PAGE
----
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The tradition of a yearbook at Penn began with the Class of 1865. As sophomores, they published the first editions of the undergraduate yearbook in 1863 and then as seniors in 1865. The 1863 edition had only 4 pages! Since 1867, The Record has appeared annually. The earliest yearbooks consisted of extensive histories written about the graduating class, beginning in their freshman year and recounting stories all the way to senior year. Hand drawn illustrations adorned several pages. Members of fraternities and organizations such as the Glee Club were listed along with the names of their professors.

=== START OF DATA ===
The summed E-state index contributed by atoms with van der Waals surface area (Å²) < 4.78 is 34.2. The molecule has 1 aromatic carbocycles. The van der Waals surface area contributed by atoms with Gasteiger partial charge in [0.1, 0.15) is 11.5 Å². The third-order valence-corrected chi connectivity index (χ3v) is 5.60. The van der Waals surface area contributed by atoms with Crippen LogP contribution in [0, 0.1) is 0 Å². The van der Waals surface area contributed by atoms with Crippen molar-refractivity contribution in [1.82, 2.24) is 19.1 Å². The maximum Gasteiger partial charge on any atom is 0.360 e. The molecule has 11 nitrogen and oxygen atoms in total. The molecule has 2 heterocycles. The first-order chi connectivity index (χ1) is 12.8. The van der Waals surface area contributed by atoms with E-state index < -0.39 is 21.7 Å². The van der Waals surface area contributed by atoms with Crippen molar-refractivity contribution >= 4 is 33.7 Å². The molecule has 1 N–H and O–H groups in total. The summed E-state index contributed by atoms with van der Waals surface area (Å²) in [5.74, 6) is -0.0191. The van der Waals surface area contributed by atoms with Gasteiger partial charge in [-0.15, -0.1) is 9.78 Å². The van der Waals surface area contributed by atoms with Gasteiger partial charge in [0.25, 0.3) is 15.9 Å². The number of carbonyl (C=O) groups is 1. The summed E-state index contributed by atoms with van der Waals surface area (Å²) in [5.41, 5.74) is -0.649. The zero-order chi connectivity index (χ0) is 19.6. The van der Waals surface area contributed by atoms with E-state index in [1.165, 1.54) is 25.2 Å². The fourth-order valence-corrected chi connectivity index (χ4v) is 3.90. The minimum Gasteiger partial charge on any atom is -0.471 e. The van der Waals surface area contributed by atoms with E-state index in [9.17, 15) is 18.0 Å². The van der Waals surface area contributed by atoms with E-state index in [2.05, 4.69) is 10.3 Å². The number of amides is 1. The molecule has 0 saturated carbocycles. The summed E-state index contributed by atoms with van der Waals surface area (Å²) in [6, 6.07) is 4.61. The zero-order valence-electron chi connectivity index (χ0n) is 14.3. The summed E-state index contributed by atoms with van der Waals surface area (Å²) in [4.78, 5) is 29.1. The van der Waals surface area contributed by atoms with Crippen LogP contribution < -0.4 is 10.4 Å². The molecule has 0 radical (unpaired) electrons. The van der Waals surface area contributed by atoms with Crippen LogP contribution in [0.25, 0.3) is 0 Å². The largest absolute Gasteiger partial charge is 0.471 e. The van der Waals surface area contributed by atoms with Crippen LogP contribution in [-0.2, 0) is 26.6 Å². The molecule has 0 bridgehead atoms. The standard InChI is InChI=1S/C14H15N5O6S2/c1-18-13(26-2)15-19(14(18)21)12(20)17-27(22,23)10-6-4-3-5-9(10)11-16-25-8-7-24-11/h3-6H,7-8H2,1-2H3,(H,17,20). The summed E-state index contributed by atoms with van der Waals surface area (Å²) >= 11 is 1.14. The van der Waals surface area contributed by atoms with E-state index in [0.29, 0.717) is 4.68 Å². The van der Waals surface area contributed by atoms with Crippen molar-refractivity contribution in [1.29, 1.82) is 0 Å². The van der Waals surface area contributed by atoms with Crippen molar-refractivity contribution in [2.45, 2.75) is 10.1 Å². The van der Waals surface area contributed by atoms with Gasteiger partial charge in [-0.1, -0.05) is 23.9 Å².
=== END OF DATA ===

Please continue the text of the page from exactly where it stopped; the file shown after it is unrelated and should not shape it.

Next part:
The 1900s brought about great changes at the university, such as women being admitted as degree candidate students. The Penn women were not included in The Record, so the women from the class of 1913 prepared a short manuscript completely by hand. They included a poem, a prophecy, autographs, and photographs that were individually pasted. The first women's Record was published in 1915. After many years of producing separate books, the men and women joined forces to create the 101st Record in 1953. The book proudly proclaimed that it was "published by the coeducational undergraduates of the University of Pennsylvania." In recent years, the yearbook has been known as the Poor Richard's Record. This year, however, we are returning to our roots and honoring the original name, The Record.
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